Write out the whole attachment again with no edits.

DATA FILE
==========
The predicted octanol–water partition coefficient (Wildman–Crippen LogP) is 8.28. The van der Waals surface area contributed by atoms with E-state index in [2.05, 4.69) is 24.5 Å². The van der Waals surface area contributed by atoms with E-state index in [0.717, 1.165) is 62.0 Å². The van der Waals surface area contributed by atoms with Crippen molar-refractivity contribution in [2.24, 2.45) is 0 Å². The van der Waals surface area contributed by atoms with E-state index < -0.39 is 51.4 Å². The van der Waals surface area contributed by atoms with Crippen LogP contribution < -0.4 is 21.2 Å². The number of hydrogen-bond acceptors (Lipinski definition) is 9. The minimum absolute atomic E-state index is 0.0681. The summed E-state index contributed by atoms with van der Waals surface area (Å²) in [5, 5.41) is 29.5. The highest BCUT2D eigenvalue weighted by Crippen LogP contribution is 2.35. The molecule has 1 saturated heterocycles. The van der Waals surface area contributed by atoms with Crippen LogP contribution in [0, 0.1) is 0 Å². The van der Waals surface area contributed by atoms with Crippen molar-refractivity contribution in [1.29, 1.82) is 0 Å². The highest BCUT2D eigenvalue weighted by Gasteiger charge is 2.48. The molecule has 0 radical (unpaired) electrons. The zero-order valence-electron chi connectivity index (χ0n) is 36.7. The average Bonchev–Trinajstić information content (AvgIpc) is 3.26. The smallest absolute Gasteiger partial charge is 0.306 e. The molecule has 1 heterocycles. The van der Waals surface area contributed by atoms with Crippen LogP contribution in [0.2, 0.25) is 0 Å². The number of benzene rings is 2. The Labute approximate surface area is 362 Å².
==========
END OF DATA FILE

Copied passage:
The predicted octanol–water partition coefficient (Wildman–Crippen LogP) is 8.28. The van der Waals surface area contributed by atoms with E-state index in [2.05, 4.69) is 24.5 Å². The van der Waals surface area contributed by atoms with E-state index in [0.717, 1.165) is 62.0 Å². The van der Waals surface area contributed by atoms with Crippen molar-refractivity contribution in [2.24, 2.45) is 0 Å². The van der Waals surface area contributed by atoms with E-state index < -0.39 is 51.4 Å². The van der Waals surface area contributed by atoms with Crippen LogP contribution < -0.4 is 21.2 Å². The number of hydrogen-bond acceptors (Lipinski definition) is 9. The minimum absolute atomic E-state index is 0.0681. The summed E-state index contributed by atoms with van der Waals surface area (Å²) in [5, 5.41) is 29.5. The highest BCUT2D eigenvalue weighted by Crippen LogP contribution is 2.35. The molecule has 1 saturated heterocycles. The van der Waals surface area contributed by atoms with Crippen LogP contribution in [0, 0.1) is 0 Å². The van der Waals surface area contributed by atoms with Crippen molar-refractivity contribution in [1.29, 1.82) is 0 Å². The highest BCUT2D eigenvalue weighted by Gasteiger charge is 2.48. The molecule has 0 radical (unpaired) electrons. The zero-order valence-electron chi connectivity index (χ0n) is 36.7. The average Bonchev–Trinajstić information content (AvgIpc) is 3.26. The smallest absolute Gasteiger partial charge is 0.306 e. The molecule has 1 heterocycles. The van der Waals surface area contributed by atoms with Crippen LogP contribution in [0.2, 0.25) is 0 Å². The number of benzene rings is 2. The Labute approximate surface area is 362 Å².